‘More options and opportunities’: At Harrisburg Catholic school, DeVos pushes $5 billion program for private, religious school scholarships

Betsy DeVos reads to a pre-K class at Harrisburg Catholic Elementary School, on Thursday, September 19, 2019. (Capital-Star photo by Stephen Caruso)

A few dozen Catholic school students learned about geographic coordinates and constellations Thursday with two special guests — U.S. Education Secretary Betsy DeVos and Pennsylvania House Speaker Mike Turzai, R-Allegheny.

The two champions of school choice toured Harrisburg Catholic Elementary School, a stone’s throw from the Capitol building, before plugging a plan to get students out of the troubled city school district and into private schools.

DeVos said the visit’s aim was to bring “focus to the need to provide more options and opportunities for students to find their right education future.” 

Before joining the Trump administration, DeVos and her husband, Dick, founded the Great Lakes Education Project, which has pushed charter school expansion in Michigan. The couple’s foundation also supported private religious schools. 

The visit was part of a nationwide tour by DeVos that has focused on private schools. She started the tour Monday in Milwaukee to honor a city program that provides taxpayer-funded scholarships to send kids to private or religious schools — the first such program in the U.S. 

Turzai invited DeVos to “see some of the school choice alternatives in Harrisburg.”

DeVos also plugged a Trump administration proposal to create a $5 billion tax credit program similar to Pennsylvania’s Educational Improvement Tax Credit.

It would allow individuals or corporations to donate money to nonprofits that give scholarships to private or parochial schools. That donation is then used as a tax write-off.

Pennsylvania’s current credit, started in the late ‘90s, is currently capped at $135 million annually. Under the current program guidelines, a family that makes $100,608 per year can receive an EITC scholarship for their child.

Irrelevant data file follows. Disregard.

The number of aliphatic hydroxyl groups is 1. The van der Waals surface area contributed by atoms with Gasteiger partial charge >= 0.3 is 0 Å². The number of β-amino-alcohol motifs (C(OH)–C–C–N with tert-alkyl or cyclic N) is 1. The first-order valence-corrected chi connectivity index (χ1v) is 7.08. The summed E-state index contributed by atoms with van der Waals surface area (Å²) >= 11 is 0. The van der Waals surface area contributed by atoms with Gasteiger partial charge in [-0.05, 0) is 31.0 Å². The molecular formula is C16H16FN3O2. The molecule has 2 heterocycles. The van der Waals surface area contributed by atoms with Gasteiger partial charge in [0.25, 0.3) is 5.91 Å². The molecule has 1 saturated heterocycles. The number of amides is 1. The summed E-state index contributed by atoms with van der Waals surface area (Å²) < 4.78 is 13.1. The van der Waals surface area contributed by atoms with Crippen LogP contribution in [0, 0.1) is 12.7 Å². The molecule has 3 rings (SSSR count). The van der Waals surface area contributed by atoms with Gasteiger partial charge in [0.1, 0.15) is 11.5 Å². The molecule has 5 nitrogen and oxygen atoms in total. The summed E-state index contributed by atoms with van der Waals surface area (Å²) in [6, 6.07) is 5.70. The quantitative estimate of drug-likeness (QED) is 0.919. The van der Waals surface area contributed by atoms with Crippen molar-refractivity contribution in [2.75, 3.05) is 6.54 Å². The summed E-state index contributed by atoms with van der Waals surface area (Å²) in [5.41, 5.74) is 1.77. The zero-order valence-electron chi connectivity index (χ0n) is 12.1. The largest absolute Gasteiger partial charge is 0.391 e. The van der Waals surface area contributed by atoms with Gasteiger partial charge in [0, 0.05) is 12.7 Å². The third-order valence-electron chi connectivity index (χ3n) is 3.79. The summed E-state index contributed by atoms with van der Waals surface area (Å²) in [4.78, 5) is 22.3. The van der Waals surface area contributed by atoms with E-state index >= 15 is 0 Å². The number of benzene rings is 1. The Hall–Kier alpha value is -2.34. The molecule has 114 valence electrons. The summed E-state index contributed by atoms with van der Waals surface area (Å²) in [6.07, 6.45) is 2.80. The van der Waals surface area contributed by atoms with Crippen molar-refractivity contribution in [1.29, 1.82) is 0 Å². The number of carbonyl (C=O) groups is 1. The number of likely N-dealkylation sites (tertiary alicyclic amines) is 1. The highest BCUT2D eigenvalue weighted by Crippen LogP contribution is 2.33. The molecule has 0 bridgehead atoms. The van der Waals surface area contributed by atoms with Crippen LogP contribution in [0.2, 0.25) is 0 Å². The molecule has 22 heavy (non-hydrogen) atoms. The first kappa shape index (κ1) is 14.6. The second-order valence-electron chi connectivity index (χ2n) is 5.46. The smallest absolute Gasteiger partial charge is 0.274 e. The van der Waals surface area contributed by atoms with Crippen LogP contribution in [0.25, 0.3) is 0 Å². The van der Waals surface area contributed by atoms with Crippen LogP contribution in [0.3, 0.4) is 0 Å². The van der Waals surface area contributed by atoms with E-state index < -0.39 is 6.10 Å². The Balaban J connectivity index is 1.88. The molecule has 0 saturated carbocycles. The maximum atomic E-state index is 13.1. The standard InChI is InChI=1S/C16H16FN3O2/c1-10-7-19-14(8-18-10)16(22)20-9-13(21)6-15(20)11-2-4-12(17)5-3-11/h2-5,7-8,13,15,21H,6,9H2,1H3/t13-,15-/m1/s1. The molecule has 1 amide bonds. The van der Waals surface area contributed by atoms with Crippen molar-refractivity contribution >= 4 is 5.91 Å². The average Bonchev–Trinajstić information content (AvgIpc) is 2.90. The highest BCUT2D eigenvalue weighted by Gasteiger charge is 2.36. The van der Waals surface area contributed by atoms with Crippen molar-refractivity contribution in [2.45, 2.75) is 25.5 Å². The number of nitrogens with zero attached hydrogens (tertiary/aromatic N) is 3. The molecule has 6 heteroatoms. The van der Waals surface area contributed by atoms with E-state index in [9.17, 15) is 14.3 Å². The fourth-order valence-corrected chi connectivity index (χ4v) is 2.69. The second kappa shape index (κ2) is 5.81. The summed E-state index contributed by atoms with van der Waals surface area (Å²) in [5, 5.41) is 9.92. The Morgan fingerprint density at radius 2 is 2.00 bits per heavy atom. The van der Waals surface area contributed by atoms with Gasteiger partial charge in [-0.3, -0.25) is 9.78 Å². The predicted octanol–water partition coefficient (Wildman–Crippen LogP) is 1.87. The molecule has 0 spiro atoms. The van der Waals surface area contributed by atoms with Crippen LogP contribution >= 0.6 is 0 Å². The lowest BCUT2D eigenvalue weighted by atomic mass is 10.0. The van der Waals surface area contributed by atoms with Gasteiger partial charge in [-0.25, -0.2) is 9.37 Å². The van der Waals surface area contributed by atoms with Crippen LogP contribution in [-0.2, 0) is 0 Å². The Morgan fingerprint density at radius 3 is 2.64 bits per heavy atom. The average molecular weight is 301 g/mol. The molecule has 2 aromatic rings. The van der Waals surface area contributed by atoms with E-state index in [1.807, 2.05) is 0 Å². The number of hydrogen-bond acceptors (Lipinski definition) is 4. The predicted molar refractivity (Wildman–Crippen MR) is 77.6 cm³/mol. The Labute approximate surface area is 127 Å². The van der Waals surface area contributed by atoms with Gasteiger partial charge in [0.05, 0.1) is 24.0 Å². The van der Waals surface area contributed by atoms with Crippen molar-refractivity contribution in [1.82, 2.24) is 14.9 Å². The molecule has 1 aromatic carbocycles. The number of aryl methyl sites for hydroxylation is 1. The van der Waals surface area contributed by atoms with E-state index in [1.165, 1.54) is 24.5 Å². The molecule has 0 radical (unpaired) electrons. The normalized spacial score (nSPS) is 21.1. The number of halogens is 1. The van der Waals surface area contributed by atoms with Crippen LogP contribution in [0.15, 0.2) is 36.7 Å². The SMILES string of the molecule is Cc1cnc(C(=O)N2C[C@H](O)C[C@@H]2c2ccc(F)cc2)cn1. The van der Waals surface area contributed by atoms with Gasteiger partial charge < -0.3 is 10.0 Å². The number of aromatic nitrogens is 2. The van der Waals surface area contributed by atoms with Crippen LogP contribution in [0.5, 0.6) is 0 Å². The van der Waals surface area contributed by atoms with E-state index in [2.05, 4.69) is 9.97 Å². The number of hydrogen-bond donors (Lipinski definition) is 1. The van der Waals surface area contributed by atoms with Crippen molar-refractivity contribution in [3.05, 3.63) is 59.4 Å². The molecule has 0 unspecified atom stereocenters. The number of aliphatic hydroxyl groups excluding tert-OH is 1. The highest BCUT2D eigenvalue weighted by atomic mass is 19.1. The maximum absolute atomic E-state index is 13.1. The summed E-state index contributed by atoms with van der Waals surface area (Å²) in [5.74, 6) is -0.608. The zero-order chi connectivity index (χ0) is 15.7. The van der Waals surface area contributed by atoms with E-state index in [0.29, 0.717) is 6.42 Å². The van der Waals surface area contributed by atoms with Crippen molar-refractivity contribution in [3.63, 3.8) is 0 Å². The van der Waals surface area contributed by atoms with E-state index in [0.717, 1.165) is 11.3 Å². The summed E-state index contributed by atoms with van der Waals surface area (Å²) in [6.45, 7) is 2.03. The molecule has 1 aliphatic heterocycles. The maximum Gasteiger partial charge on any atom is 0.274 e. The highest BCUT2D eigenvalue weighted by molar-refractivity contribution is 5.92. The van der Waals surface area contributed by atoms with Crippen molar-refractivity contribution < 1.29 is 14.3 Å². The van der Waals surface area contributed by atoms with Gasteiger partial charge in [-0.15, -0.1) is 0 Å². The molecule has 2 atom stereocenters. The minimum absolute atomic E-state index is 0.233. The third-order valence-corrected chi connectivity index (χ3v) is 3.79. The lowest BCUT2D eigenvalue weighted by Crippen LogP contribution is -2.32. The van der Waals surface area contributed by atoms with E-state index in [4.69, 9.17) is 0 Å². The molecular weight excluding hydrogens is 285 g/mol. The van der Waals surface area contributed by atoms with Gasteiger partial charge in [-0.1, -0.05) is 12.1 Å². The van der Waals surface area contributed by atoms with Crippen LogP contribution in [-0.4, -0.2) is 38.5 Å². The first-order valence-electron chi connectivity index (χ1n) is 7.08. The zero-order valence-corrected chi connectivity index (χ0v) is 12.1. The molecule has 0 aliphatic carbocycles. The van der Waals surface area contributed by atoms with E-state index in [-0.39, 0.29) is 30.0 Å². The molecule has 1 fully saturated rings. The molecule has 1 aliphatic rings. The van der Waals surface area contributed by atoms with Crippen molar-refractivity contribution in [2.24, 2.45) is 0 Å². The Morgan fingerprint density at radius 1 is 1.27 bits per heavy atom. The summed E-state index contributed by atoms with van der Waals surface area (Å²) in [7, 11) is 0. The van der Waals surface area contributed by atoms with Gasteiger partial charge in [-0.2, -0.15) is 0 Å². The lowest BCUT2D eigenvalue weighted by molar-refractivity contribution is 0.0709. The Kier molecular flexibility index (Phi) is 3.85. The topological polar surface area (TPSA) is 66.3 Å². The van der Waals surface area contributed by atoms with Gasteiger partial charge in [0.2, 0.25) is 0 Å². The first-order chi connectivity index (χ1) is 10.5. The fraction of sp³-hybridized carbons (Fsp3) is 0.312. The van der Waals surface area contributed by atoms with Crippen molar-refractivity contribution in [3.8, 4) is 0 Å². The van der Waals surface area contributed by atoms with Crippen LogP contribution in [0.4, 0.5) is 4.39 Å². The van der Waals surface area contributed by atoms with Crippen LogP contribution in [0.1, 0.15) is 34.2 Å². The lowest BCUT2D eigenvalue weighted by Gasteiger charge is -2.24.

EITC, explained: How Pennsylvania’s educational tax credits are used, who benefits, and more

The similar Opportunity Scholarship Tax Credit Program is specifically for scholarships to students in “low-achieving” school districts.

All of Harrisburg Catholic’s students receive a scholarship funded through the EITC and OITC programs, according to the school’s principal David Rushinski. 

As HuffPost reported, all schools under the Roman Catholic Diocese of Harrisburg will not enroll students who are transgender and are on medication or have undergone surgery. 

DeVos’ proposal would provide a federal tax credit for individuals or corporations that provide funds to states with their own scholarship program. 

She said during remarks that Pennsylvania could receive $156 million in extra funding for its EITC program if the administration’s plan, known as Education Freedom Scholarships, is enacted.

The federal scholarship plan would require congressional approval.

After visiting three classrooms — from pre-K to seventh-graders — DeVos and Turzai held a roundtable with local prochical school leaders, Pennsylvania House lawmakers, and Thalia McClinton, a mother with two sons at Harrisburg Catholic.

One of McClinton’s sons, Christian, has attended the school for two years, and the other, Joshua, has attended for one year.

“My kids love it,” McClinton told the Capital-Star. “They love the structure, they love the teachers, they love the principal.”

McClinton, a single mother, added that she receives financial aid from Harrisburg Catholic, sponsored by the EITC program, which makes her sons’ attendance possible. 

Sending her sons to Harrisburg’s public schools was not an option, McClinton said. She cited concerns about her sons’ safety and the commitment of the district’s teachers.

“How is a straight-A student going to go to a class, and you got cut-ups in the class?” McClinton said.

The Harrisburg School District has consistently ranked near the bottom on state district report cards, with low test scores and graduation rate of just less than 50 percent.